The Naviglio della Martesana starts from the river Adda, in Concesa, near Trezzo, and after a course of thirty-eight kilometers – flanking the Via Gallica that once connected Vaprio and Cassano – ends its race in Milan, in front of the Cassina de’ Pomm, then continuing for a few kilometers still below the road surface. The territories affected by its course are included in the Ecomuseo della Martesana, a “widespread museum” that, instead of exhibiting works of art and memorabilia, includes within it an entire territory to be safeguarded and valued with all its resources and natural and environmental, artistic, historical and cultural attractions. Along its course laps many centers, including Vaprio and Gropello d’Adda and, finally, Gorgonzola – home of the famous cheese – before entering the territory of Milan, and is bordered by a cycle road that leads to Milan.
In 1443 it was Filippo Maria Visconti who approved the project that would later lead to the construction of the canal, but it was Francesco Sforza, in 1447 to issue the edict that officially marked the beginning of the design and construction of the canal. Under the lordship of Galeazzo Maria Sforza the first stretch became navigable, while the work was completed in 1496, during the duchy of Ludovico il Moro. The waterway, in fact, was designed to irrigate the fields of the north-eastern area of the Lombard capital, but also to strengthen the water transport system that had as its center the city of Milan. During the 1700s, Martesana became particularly busy, and in the following century saw the birth of the so-called barchett de vaver, bus-boats that were immortalized in the film The Tree of the Hooves by Ermanno Olmi.
The Martesana, as we have seen, along its course touches several places that retain a considerable historical, artistic and cultural interest. Starting from Trezzo sull’Adda, where there is the Visconti Castle of Trezzo, which according to tradition was built on the remains of the Rocca of the Lombard queen Teodolinda. Contested by the Emperor Federico Barbarossa and Milan, and later by the Visconti and the Torriani family, the castle today consists of the remains of the fortress built by Bernabò Visconti in 1370, where he was later imprisoned and killed in 1385 by Gian Galeazzo Visconti. The guided tour allows you to discover the well of the ‘400, the underground with the former prisons, and the square tower. The museum, housed in the Park, exhibits the findings and reproductions of gold objects from the Longobard necropolis of Trezzo, brought to light between the ’70s and ’90s. In the hamlet of Concesa, where the Naviglio Martesana is born, stands the sanctuary of the Divine Maternity, built between 1635 and 1647 – under the fortress of Concesa, the rocky spur that dominates the valley of the Adda – by Francesco Richini and Carlo Buzzi, and frescoed by Gian Stefano Manetta. The complex, consisting of the Baroque sanctuary and a small convent that includes six cloisters, was the destination of pilgrimages reserved for the miraculous picture of Our Lady of Concesa, and the water that gushed at the parish bell tower, the Water of the Madonna, beneficial.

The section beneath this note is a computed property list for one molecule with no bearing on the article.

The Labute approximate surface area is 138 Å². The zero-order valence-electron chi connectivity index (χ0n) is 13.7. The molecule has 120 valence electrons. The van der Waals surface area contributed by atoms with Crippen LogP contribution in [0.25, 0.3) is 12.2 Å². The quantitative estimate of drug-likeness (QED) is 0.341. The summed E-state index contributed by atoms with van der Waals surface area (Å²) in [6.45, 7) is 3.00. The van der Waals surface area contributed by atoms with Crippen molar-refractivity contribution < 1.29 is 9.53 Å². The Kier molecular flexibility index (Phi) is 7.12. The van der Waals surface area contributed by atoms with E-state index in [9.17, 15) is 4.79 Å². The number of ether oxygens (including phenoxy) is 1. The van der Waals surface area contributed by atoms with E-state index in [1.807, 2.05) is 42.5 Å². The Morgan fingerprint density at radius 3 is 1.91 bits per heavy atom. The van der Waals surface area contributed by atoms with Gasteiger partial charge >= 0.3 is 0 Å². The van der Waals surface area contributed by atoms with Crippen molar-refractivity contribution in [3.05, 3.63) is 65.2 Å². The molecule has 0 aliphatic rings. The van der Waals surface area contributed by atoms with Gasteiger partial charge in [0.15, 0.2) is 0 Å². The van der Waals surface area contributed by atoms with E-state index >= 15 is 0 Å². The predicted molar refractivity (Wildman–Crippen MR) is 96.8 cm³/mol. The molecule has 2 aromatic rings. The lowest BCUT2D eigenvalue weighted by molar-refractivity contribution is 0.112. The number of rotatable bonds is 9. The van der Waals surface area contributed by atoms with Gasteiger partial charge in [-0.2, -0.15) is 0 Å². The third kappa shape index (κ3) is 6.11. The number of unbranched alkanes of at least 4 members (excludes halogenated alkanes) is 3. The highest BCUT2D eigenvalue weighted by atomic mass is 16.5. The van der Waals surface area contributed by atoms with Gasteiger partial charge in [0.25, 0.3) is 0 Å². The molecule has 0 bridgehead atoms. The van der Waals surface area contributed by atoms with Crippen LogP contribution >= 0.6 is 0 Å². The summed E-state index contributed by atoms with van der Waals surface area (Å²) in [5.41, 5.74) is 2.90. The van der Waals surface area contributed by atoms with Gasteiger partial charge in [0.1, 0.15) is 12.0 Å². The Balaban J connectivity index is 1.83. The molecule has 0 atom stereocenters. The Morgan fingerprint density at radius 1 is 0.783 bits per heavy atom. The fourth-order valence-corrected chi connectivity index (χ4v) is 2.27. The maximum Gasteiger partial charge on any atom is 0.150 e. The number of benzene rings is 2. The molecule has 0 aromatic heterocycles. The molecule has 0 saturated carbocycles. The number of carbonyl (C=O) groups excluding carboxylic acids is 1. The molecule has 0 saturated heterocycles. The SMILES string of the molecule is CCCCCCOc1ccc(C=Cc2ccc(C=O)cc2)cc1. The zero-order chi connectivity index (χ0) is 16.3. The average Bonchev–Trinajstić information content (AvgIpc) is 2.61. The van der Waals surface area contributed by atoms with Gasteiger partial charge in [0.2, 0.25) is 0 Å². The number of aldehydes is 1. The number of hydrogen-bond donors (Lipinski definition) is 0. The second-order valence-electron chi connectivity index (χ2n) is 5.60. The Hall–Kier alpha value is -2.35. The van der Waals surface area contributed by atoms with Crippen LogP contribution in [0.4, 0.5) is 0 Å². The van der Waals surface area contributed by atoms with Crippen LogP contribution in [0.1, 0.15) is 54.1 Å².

Cassano d’Adda, however, preserves the church of Santa Maria Immacolata and San Zeno, with the bell tower built by Beatrice Regina della Scala at the end of the fourteenth century, declared a national monument, and the beautiful Villa d’Adda Borromeo, designed in the eighteenth century by the great architect Piermarini, 142 rooms and embellished by an extraordinary Italian garden. Without forgetting the Castle of Cassano, built to ensure control over the river Adda, becoming over the centuries a mighty fortress overlooking a bend of the river. Inside, you can see today two thousand five hundred square meters of decorations and frescoes.